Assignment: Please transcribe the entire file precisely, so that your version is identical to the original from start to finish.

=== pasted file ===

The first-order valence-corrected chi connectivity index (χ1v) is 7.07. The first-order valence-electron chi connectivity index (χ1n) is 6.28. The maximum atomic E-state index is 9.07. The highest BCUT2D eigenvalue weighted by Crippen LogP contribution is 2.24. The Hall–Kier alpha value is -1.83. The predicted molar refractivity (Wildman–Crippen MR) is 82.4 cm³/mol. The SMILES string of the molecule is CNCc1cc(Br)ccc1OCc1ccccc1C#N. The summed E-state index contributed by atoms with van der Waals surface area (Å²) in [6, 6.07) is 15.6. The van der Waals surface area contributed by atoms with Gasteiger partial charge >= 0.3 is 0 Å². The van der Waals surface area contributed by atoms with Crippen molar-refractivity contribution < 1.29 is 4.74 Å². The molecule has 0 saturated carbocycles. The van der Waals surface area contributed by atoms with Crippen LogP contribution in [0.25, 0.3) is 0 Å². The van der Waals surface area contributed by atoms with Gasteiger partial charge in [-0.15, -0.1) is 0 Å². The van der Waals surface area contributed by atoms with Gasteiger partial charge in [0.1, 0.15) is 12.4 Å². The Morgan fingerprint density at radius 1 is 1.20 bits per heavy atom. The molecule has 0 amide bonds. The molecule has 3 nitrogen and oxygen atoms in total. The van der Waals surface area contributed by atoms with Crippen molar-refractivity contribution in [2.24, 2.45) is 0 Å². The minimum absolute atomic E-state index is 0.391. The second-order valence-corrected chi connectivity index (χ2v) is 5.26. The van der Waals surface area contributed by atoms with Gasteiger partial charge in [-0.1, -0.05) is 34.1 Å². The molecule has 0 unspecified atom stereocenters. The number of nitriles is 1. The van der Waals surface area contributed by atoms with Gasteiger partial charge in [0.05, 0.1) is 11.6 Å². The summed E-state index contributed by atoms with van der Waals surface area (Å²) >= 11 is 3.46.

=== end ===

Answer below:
The first-order valence-corrected chi connectivity index (χ1v) is 7.07. The first-order valence-electron chi connectivity index (χ1n) is 6.28. The maximum atomic E-state index is 9.07. The highest BCUT2D eigenvalue weighted by Crippen LogP contribution is 2.24. The Hall–Kier alpha value is -1.83. The predicted molar refractivity (Wildman–Crippen MR) is 82.4 cm³/mol. The SMILES string of the molecule is CNCc1cc(Br)ccc1OCc1ccccc1C#N. The summed E-state index contributed by atoms with van der Waals surface area (Å²) in [6, 6.07) is 15.6. The van der Waals surface area contributed by atoms with Gasteiger partial charge >= 0.3 is 0 Å². The van der Waals surface area contributed by atoms with Crippen molar-refractivity contribution < 1.29 is 4.74 Å². The molecule has 0 saturated carbocycles. The van der Waals surface area contributed by atoms with Crippen LogP contribution in [0.25, 0.3) is 0 Å². The van der Waals surface area contributed by atoms with Gasteiger partial charge in [-0.15, -0.1) is 0 Å². The van der Waals surface area contributed by atoms with Gasteiger partial charge in [0.1, 0.15) is 12.4 Å². The Morgan fingerprint density at radius 1 is 1.20 bits per heavy atom. The molecule has 0 amide bonds. The molecule has 3 nitrogen and oxygen atoms in total. The van der Waals surface area contributed by atoms with Crippen molar-refractivity contribution in [2.24, 2.45) is 0 Å². The minimum absolute atomic E-state index is 0.391. The second-order valence-corrected chi connectivity index (χ2v) is 5.26. The van der Waals surface area contributed by atoms with Gasteiger partial charge in [-0.1, -0.05) is 34.1 Å². The molecule has 0 unspecified atom stereocenters. The number of nitriles is 1. The van der Waals surface area contributed by atoms with Gasteiger partial charge in [0.05, 0.1) is 11.6 Å². The summed E-state index contributed by atoms with van der Waals surface area (Å²) >= 11 is 3.46.